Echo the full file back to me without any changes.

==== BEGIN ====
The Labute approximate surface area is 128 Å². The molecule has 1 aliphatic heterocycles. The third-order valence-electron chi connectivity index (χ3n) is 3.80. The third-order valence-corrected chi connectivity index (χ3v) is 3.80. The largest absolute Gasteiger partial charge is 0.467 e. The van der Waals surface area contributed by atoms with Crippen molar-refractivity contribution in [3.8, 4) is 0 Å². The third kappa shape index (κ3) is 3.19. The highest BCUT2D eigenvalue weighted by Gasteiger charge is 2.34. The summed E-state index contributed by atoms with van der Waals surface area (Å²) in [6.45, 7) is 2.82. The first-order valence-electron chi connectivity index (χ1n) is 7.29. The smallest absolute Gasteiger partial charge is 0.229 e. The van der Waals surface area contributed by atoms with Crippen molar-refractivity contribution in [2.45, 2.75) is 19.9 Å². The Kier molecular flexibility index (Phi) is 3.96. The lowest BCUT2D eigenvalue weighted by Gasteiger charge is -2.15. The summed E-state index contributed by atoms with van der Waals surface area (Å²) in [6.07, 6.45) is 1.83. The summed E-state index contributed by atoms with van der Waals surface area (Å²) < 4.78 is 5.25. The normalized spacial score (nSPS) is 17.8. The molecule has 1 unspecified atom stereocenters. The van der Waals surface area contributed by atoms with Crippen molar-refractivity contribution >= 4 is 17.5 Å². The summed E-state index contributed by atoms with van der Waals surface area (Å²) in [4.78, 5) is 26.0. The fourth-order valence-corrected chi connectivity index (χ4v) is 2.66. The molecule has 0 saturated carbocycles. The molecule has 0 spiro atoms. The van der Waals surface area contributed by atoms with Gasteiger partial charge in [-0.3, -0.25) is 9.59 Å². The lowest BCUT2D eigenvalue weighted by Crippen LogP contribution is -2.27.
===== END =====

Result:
The Labute approximate surface area is 128 Å². The molecule has 1 aliphatic heterocycles. The third-order valence-electron chi connectivity index (χ3n) is 3.80. The third-order valence-corrected chi connectivity index (χ3v) is 3.80. The largest absolute Gasteiger partial charge is 0.467 e. The van der Waals surface area contributed by atoms with Crippen molar-refractivity contribution in [3.8, 4) is 0 Å². The third kappa shape index (κ3) is 3.19. The highest BCUT2D eigenvalue weighted by Gasteiger charge is 2.34. The summed E-state index contributed by atoms with van der Waals surface area (Å²) in [6.45, 7) is 2.82. The first-order valence-electron chi connectivity index (χ1n) is 7.29. The smallest absolute Gasteiger partial charge is 0.229 e. The van der Waals surface area contributed by atoms with Crippen molar-refractivity contribution in [2.45, 2.75) is 19.9 Å². The Kier molecular flexibility index (Phi) is 3.96. The lowest BCUT2D eigenvalue weighted by Gasteiger charge is -2.15. The summed E-state index contributed by atoms with van der Waals surface area (Å²) in [6.07, 6.45) is 1.83. The summed E-state index contributed by atoms with van der Waals surface area (Å²) < 4.78 is 5.25. The normalized spacial score (nSPS) is 17.8. The molecule has 1 unspecified atom stereocenters. The van der Waals surface area contributed by atoms with Crippen molar-refractivity contribution >= 4 is 17.5 Å². The summed E-state index contributed by atoms with van der Waals surface area (Å²) in [4.78, 5) is 26.0. The fourth-order valence-corrected chi connectivity index (χ4v) is 2.66. The molecule has 0 saturated carbocycles. The molecule has 0 spiro atoms. The van der Waals surface area contributed by atoms with Gasteiger partial charge in [-0.3, -0.25) is 9.59 Å². The lowest BCUT2D eigenvalue weighted by Crippen LogP contribution is -2.27.